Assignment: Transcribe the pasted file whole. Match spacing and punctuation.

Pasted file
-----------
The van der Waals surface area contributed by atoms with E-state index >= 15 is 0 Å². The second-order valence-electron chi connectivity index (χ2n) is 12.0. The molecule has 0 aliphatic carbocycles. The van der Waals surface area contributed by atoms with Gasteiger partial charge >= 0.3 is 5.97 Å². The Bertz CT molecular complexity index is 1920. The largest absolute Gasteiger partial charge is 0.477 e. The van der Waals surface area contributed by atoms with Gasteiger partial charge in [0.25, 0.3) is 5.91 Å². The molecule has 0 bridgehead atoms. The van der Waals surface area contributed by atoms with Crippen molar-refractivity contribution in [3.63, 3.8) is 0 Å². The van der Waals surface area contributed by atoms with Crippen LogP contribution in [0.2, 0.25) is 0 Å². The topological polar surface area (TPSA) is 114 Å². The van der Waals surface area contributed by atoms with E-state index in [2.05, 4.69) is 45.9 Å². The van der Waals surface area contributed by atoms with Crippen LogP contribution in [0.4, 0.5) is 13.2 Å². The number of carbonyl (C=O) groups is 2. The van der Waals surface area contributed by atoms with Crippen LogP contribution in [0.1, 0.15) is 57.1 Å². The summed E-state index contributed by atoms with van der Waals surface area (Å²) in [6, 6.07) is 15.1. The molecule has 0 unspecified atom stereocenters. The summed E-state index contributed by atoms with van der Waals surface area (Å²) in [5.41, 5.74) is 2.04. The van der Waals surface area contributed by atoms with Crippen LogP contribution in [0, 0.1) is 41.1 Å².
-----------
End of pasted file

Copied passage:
The van der Waals surface area contributed by atoms with E-state index >= 15 is 0 Å². The second-order valence-electron chi connectivity index (χ2n) is 12.0. The molecule has 0 aliphatic carbocycles. The van der Waals surface area contributed by atoms with Gasteiger partial charge >= 0.3 is 5.97 Å². The Bertz CT molecular complexity index is 1920. The largest absolute Gasteiger partial charge is 0.477 e. The van der Waals surface area contributed by atoms with Gasteiger partial charge in [0.25, 0.3) is 5.91 Å². The molecule has 0 bridgehead atoms. The van der Waals surface area contributed by atoms with Crippen molar-refractivity contribution in [3.63, 3.8) is 0 Å². The van der Waals surface area contributed by atoms with Crippen LogP contribution in [0.2, 0.25) is 0 Å². The topological polar surface area (TPSA) is 114 Å². The van der Waals surface area contributed by atoms with E-state index in [2.05, 4.69) is 45.9 Å². The van der Waals surface area contributed by atoms with Crippen LogP contribution in [0.4, 0.5) is 13.2 Å². The number of carbonyl (C=O) groups is 2. The van der Waals surface area contributed by atoms with Crippen LogP contribution in [0.1, 0.15) is 57.1 Å². The summed E-state index contributed by atoms with van der Waals surface area (Å²) in [6, 6.07) is 15.1. The molecule has 0 unspecified atom stereocenters. The summed E-state index contributed by atoms with van der Waals surface area (Å²) in [5.41, 5.74) is 2.04. The van der Waals surface area contributed by atoms with Crippen LogP contribution in [0, 0.1) is 41.1 Å².